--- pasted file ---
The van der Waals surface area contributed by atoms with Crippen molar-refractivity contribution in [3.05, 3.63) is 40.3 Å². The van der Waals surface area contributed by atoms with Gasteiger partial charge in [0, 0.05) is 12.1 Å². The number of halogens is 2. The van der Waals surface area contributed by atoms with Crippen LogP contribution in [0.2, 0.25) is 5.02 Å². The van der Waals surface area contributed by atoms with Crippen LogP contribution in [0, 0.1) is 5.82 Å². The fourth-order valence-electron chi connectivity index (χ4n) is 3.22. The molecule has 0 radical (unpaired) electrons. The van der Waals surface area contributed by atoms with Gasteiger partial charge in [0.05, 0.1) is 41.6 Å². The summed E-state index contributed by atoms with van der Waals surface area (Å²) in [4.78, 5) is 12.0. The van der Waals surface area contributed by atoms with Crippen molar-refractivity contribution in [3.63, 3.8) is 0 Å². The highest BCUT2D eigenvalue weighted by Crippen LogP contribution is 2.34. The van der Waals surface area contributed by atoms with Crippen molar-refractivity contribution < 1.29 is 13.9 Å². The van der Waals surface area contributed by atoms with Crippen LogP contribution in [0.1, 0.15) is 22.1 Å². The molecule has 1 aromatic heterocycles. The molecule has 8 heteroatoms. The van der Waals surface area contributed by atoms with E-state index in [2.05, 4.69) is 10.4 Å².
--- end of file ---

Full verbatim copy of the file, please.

The van der Waals surface area contributed by atoms with Crippen molar-refractivity contribution in [3.05, 3.63) is 40.3 Å². The van der Waals surface area contributed by atoms with Gasteiger partial charge in [0, 0.05) is 12.1 Å². The number of halogens is 2. The van der Waals surface area contributed by atoms with Crippen LogP contribution in [0.2, 0.25) is 5.02 Å². The van der Waals surface area contributed by atoms with Crippen LogP contribution in [0, 0.1) is 5.82 Å². The fourth-order valence-electron chi connectivity index (χ4n) is 3.22. The molecule has 0 radical (unpaired) electrons. The van der Waals surface area contributed by atoms with Gasteiger partial charge in [0.05, 0.1) is 41.6 Å². The summed E-state index contributed by atoms with van der Waals surface area (Å²) in [4.78, 5) is 12.0. The van der Waals surface area contributed by atoms with Crippen molar-refractivity contribution in [3.63, 3.8) is 0 Å². The highest BCUT2D eigenvalue weighted by Crippen LogP contribution is 2.34. The van der Waals surface area contributed by atoms with Crippen molar-refractivity contribution < 1.29 is 13.9 Å². The van der Waals surface area contributed by atoms with Crippen LogP contribution in [0.1, 0.15) is 22.1 Å². The molecule has 1 aromatic heterocycles. The molecule has 8 heteroatoms. The van der Waals surface area contributed by atoms with E-state index in [2.05, 4.69) is 10.4 Å².